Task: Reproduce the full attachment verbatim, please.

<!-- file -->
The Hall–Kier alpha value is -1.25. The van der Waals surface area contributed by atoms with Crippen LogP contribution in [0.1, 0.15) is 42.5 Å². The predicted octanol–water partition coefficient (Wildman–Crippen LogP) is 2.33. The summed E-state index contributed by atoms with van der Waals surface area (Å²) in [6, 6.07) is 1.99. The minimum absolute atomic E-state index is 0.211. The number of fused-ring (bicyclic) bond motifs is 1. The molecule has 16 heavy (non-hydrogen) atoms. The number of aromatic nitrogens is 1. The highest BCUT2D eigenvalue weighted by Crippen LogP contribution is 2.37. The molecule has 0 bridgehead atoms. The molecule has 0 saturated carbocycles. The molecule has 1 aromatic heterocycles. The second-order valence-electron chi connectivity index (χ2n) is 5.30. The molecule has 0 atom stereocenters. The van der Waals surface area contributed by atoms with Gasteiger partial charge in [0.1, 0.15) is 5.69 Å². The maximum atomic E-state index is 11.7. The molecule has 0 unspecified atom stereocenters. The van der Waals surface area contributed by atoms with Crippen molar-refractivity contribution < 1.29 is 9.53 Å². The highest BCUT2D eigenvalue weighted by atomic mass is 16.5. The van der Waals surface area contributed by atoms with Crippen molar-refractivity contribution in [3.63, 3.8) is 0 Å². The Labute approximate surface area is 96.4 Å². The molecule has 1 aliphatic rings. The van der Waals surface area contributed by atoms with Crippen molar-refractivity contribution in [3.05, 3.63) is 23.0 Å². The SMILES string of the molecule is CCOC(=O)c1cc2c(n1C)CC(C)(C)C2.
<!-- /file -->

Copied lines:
The Hall–Kier alpha value is -1.25. The van der Waals surface area contributed by atoms with Crippen LogP contribution in [0.1, 0.15) is 42.5 Å². The predicted octanol–water partition coefficient (Wildman–Crippen LogP) is 2.33. The summed E-state index contributed by atoms with van der Waals surface area (Å²) in [6, 6.07) is 1.99. The minimum absolute atomic E-state index is 0.211. The number of fused-ring (bicyclic) bond motifs is 1. The molecule has 16 heavy (non-hydrogen) atoms. The number of aromatic nitrogens is 1. The highest BCUT2D eigenvalue weighted by Crippen LogP contribution is 2.37. The molecule has 0 bridgehead atoms. The molecule has 0 saturated carbocycles. The molecule has 1 aromatic heterocycles. The second-order valence-electron chi connectivity index (χ2n) is 5.30. The molecule has 0 atom stereocenters. The van der Waals surface area contributed by atoms with Gasteiger partial charge in [0.1, 0.15) is 5.69 Å². The maximum atomic E-state index is 11.7. The molecule has 0 unspecified atom stereocenters. The van der Waals surface area contributed by atoms with Crippen molar-refractivity contribution < 1.29 is 9.53 Å². The highest BCUT2D eigenvalue weighted by atomic mass is 16.5. The van der Waals surface area contributed by atoms with Crippen molar-refractivity contribution in [3.63, 3.8) is 0 Å². The Labute approximate surface area is 96.4 Å². The molecule has 1 aliphatic rings. The van der Waals surface area contributed by atoms with Crippen molar-refractivity contribution in [3.05, 3.63) is 23.0 Å². The SMILES string of the molecule is CCOC(=O)c1cc2c(n1C)CC(C)(C)C2.